A further 17 services use the Stratford bus stations, which offer a network of services across East London. In addition, route 25 from Oxford Street serves Central London.
The following services operate through the night and provide the area with a 24-hour public transport service:
|25||Oxford Street||Ilford||Central London, East London|
|N8||Soho||Hainault||Central London, East London|
|N86||Stratford Bus Station||Harold Wood||East London, Romford, M25|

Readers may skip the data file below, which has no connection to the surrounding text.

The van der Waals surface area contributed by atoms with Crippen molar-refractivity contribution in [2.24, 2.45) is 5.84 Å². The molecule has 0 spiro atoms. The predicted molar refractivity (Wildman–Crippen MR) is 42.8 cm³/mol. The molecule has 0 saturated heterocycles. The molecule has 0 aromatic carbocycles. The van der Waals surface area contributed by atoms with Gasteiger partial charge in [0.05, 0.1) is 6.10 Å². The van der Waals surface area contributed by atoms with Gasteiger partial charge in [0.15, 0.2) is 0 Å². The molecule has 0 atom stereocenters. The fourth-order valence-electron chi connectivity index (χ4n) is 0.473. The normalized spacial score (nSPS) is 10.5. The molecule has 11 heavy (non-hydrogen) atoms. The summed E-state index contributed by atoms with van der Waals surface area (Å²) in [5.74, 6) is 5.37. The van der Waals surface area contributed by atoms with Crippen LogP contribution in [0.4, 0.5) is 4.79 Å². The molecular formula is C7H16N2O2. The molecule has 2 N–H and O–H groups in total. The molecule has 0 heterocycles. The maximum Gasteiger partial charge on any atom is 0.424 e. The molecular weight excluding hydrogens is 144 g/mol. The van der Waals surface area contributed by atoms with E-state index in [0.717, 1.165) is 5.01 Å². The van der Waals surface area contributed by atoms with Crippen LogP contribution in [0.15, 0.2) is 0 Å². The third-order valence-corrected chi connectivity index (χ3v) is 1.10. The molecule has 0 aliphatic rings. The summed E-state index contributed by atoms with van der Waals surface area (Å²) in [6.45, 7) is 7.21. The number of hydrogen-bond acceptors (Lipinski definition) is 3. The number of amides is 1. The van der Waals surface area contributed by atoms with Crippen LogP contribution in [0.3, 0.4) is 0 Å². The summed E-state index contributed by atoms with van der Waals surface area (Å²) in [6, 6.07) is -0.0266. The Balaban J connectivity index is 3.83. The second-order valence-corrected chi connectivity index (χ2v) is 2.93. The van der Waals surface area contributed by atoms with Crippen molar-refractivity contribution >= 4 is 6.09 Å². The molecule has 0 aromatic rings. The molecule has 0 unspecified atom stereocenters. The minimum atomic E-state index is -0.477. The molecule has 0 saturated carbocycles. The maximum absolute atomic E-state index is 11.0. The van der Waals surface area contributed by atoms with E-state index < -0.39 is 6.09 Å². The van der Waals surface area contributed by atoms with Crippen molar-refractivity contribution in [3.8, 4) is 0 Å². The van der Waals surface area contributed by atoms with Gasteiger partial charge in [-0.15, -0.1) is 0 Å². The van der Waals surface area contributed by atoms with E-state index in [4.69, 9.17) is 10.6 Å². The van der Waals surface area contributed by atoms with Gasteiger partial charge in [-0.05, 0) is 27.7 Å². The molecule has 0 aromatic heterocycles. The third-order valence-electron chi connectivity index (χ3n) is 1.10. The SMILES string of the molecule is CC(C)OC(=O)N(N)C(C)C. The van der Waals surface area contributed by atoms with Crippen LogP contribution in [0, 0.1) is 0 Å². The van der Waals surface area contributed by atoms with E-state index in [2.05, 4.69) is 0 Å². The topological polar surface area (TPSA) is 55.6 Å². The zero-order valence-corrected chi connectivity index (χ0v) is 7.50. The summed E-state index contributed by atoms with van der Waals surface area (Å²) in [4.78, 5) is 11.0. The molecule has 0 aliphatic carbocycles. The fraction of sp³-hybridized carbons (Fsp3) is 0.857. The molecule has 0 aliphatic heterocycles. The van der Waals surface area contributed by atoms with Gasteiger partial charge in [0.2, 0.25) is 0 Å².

|N205||Paddington||Leyton||Central London, City of London, London Docklands|
Beijing National Stadium
Opening and closing ceremonies (Olympic Stadium)
Estádio do Maracanã
Rio de Janeiro
Beijing National Stadium
Opening and closing ceremonies (Olympic Stadium)
Estádio do Maracanã
Rio de Janeiro
Beijing National Stadium
|Olympic Athletics competitions
Estádio Olímpico João Havelange
Rio de Janeiro
Beijing National Stadium
|Paralympic Athletics competitions
Estádio Olímpico João Havelange
Rio de Janeiro
Beijing National Stadium
|World Championships in Athletics
Khalifa International Stadium
Opening ceremony venue
2014 Invictus Games
Images for kids